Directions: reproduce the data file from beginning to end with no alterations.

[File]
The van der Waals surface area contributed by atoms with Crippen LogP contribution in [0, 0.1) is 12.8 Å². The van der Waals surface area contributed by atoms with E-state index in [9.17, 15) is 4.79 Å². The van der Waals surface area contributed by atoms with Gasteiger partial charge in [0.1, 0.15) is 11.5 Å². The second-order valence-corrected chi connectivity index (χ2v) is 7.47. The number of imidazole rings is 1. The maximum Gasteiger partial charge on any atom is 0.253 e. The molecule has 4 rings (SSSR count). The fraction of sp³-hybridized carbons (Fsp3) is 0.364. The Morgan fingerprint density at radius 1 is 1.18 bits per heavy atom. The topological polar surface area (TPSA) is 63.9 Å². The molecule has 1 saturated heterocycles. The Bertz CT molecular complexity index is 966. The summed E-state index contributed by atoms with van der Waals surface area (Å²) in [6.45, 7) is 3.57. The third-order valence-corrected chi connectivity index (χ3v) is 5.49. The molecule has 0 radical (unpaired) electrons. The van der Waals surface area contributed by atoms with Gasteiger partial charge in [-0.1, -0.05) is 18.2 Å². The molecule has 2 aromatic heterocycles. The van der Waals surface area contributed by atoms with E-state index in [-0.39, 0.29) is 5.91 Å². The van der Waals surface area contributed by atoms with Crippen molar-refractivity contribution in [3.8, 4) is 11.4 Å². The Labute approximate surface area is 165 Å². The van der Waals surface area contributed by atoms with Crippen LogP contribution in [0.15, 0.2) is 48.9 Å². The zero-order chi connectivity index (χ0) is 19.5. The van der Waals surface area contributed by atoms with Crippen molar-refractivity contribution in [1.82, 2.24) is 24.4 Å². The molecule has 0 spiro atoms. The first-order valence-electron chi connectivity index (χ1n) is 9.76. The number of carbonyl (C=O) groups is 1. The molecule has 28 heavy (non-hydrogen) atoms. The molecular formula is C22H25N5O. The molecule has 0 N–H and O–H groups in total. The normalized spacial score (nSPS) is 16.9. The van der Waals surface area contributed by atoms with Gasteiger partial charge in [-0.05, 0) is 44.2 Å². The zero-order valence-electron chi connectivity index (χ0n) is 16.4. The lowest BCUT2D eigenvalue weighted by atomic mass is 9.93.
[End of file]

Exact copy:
The van der Waals surface area contributed by atoms with Crippen LogP contribution in [0, 0.1) is 12.8 Å². The van der Waals surface area contributed by atoms with E-state index in [9.17, 15) is 4.79 Å². The van der Waals surface area contributed by atoms with Gasteiger partial charge in [0.1, 0.15) is 11.5 Å². The second-order valence-corrected chi connectivity index (χ2v) is 7.47. The number of imidazole rings is 1. The maximum Gasteiger partial charge on any atom is 0.253 e. The molecule has 4 rings (SSSR count). The fraction of sp³-hybridized carbons (Fsp3) is 0.364. The Morgan fingerprint density at radius 1 is 1.18 bits per heavy atom. The topological polar surface area (TPSA) is 63.9 Å². The molecule has 1 saturated heterocycles. The Bertz CT molecular complexity index is 966. The summed E-state index contributed by atoms with van der Waals surface area (Å²) in [6.45, 7) is 3.57. The third-order valence-corrected chi connectivity index (χ3v) is 5.49. The molecule has 0 radical (unpaired) electrons. The van der Waals surface area contributed by atoms with Gasteiger partial charge in [-0.1, -0.05) is 18.2 Å². The molecule has 2 aromatic heterocycles. The van der Waals surface area contributed by atoms with E-state index in [-0.39, 0.29) is 5.91 Å². The van der Waals surface area contributed by atoms with Crippen molar-refractivity contribution in [3.8, 4) is 11.4 Å². The Labute approximate surface area is 165 Å². The van der Waals surface area contributed by atoms with Crippen LogP contribution in [0.15, 0.2) is 48.9 Å². The zero-order chi connectivity index (χ0) is 19.5. The van der Waals surface area contributed by atoms with Crippen molar-refractivity contribution in [1.82, 2.24) is 24.4 Å². The molecule has 0 spiro atoms. The first-order valence-electron chi connectivity index (χ1n) is 9.76. The number of carbonyl (C=O) groups is 1. The molecule has 28 heavy (non-hydrogen) atoms. The molecular formula is C22H25N5O. The molecule has 0 N–H and O–H groups in total. The normalized spacial score (nSPS) is 16.9. The van der Waals surface area contributed by atoms with Gasteiger partial charge in [-0.05, 0) is 44.2 Å². The zero-order valence-electron chi connectivity index (χ0n) is 16.4. The lowest BCUT2D eigenvalue weighted by atomic mass is 9.93.